• Various media today cover the story of actor Gary Oldman's son, Gulliver, defending his dad in relation to repeated allegations by his and his brother's mother. Single parents are not always mums and it is gratifying to see how warmly he speaks of his dad. Of course, we don't know the family history and what was decided in court proceedings. It could be that contact orders were broken and the children were alienated against their mother. It could be the other way around too and she lost out in maintaining her relationships with her boys because of her inappropriate behaviour, perhaps compounded by mental health difficulties. If she was alienated, one might understand why she would wish to 'reach-out' to her children in the media if that is the only way she can. If there was a domestic situation, it may not have been one-sided or, as their son says, it may simply be untrue. If her intention was to reach-out to her sons, however, by focusing on allegations and denigration of the father, without nuance or balance, she is more likely to push the children further away. Without knowing both sides of the story in full it is difficult to judge. Please support us by liking this page, sharing it, following us, registering for free, making a donation or joining.
  • Domestic abuse is traumatic for those affected and needs appropriate action. However, there is a need for even-handedness and care in legislation. It cannot be right, for example, in family proceedings, that accusers can qualify for legal aid, but not the accused. This already happens on the basis of self-reporting alone - ie with little or no evidence being considered. Neither can it be right that when judges find that allegations of abuse were unfounded and malicious, that granted Legal Aid is not asked to be repaid and that sanctions are not imposed. Again, this is the norm. And is it right that shouting at someone can be sufficient for them to claim Legal Aid, especially when both parties typically indulge in such behaviour as relationships draw to an end? And what should happen when those involved are in a relationship which has become mutually abusive? And why is coercive control not considered to be an offence when it involves blackmailing a parent by threatening to deny contact if the parent won't pay over and above the assessed amount of Child Maintenance? At the end of the day coercive control can play an enormous part in difficult separations, and it is not always clear at all who is the abuser. Both parties have a right to justice and some way must be found to enable both parties to benefit from cross-examination and for the outcome to rely on evidence. Anything else makes our family justice system into a travesty. Ministers at this time seem uninterested in these anomalies. People may wish to contact their MPs about this. Please support us by liking this page, following us, sharing it, registering with us for free, making a donation or joining.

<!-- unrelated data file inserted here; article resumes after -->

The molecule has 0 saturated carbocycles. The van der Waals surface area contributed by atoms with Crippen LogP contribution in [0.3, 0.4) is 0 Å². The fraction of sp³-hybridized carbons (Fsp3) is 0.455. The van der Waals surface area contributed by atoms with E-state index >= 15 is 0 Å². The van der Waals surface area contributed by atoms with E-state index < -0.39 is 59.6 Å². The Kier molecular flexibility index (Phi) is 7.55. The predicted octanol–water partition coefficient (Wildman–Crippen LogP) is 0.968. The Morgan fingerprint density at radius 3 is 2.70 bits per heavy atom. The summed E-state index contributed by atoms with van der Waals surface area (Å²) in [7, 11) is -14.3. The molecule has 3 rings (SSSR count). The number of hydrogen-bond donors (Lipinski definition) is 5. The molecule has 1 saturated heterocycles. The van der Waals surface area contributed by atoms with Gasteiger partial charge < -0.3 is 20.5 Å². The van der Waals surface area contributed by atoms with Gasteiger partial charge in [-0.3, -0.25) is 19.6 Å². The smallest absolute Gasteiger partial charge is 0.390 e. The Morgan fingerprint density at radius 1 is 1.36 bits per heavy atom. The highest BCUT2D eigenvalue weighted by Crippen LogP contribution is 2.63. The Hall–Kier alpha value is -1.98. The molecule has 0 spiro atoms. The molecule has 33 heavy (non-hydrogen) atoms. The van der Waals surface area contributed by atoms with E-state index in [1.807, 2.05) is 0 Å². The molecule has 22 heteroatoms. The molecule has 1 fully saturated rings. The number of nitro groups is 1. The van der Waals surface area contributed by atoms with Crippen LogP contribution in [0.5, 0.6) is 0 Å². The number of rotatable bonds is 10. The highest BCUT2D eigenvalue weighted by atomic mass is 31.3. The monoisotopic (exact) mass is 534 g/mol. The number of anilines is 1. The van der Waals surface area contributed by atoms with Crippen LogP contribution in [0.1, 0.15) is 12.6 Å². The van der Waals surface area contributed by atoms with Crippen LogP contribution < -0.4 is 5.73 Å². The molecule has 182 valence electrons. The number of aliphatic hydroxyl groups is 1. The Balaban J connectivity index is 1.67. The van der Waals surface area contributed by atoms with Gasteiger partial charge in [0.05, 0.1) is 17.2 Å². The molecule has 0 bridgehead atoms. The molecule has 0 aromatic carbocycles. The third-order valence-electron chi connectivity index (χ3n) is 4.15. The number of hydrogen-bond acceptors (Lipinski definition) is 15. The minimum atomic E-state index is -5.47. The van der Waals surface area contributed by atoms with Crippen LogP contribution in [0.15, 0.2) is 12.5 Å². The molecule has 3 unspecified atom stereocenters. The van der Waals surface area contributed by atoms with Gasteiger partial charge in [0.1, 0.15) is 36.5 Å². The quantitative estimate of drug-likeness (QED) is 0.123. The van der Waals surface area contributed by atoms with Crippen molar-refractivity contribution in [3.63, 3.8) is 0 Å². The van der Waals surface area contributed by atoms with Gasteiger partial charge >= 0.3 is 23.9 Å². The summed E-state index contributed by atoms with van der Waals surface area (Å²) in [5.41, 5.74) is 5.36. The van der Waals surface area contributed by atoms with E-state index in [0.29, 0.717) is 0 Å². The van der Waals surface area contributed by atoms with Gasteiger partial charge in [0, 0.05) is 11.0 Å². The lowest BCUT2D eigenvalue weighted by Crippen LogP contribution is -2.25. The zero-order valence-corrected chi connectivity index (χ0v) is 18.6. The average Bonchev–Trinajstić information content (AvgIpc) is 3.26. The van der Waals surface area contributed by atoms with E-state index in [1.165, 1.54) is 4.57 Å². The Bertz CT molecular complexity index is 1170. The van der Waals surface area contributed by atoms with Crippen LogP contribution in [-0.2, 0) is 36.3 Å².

• Right that this donor father and paternal grandparents were given contact, but the judges were far from generous at 14 hours a year to the father and two occasions for the grandparents. All the more so given that the mothers felt that it was worth appealing those two visits by the grandparents and previously stopped all contact with the father for 18 months. What are the chances this will all go smoothly on the basis of the judgement made? Please support us by liking this page, following us, sharing it, registering with us for free, making a donation or joining.

FNF HSSF Kite Mark Award

Families Need Fathers has been awarded the Help and Support for Separated Families Kite Mark which is a new UK government accreditation scheme for organisations offering help to separated families.

Families Need Fathers work with a range of family law professionals, including Family Law Panel